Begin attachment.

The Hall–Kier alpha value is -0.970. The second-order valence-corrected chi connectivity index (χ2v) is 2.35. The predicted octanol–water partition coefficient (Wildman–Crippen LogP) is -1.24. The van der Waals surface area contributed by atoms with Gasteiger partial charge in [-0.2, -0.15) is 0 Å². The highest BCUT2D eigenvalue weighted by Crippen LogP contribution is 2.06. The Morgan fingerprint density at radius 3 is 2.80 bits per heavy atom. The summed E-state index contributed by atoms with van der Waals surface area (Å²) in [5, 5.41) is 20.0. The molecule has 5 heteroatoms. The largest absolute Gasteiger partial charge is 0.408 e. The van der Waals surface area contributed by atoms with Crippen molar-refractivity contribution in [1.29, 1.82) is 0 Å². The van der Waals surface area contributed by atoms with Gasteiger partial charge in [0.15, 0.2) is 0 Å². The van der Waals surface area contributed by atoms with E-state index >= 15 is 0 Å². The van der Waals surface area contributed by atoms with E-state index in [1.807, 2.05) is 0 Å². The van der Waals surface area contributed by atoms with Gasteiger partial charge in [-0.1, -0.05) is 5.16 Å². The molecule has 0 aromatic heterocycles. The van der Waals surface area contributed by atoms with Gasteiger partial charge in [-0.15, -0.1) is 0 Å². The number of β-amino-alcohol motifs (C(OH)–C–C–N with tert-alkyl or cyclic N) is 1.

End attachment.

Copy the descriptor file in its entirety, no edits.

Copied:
The Hall–Kier alpha value is -0.970. The second-order valence-corrected chi connectivity index (χ2v) is 2.35. The predicted octanol–water partition coefficient (Wildman–Crippen LogP) is -1.24. The van der Waals surface area contributed by atoms with Gasteiger partial charge in [-0.2, -0.15) is 0 Å². The highest BCUT2D eigenvalue weighted by Crippen LogP contribution is 2.06. The Morgan fingerprint density at radius 3 is 2.80 bits per heavy atom. The summed E-state index contributed by atoms with van der Waals surface area (Å²) in [5, 5.41) is 20.0. The molecule has 5 heteroatoms. The largest absolute Gasteiger partial charge is 0.408 e. The van der Waals surface area contributed by atoms with Crippen molar-refractivity contribution in [1.29, 1.82) is 0 Å². The van der Waals surface area contributed by atoms with Gasteiger partial charge in [0.15, 0.2) is 0 Å². The van der Waals surface area contributed by atoms with E-state index >= 15 is 0 Å². The van der Waals surface area contributed by atoms with E-state index in [1.807, 2.05) is 0 Å². The van der Waals surface area contributed by atoms with Gasteiger partial charge in [-0.1, -0.05) is 5.16 Å². The molecule has 0 aromatic heterocycles. The van der Waals surface area contributed by atoms with Gasteiger partial charge in [-0.15, -0.1) is 0 Å². The number of β-amino-alcohol motifs (C(OH)–C–C–N with tert-alkyl or cyclic N) is 1.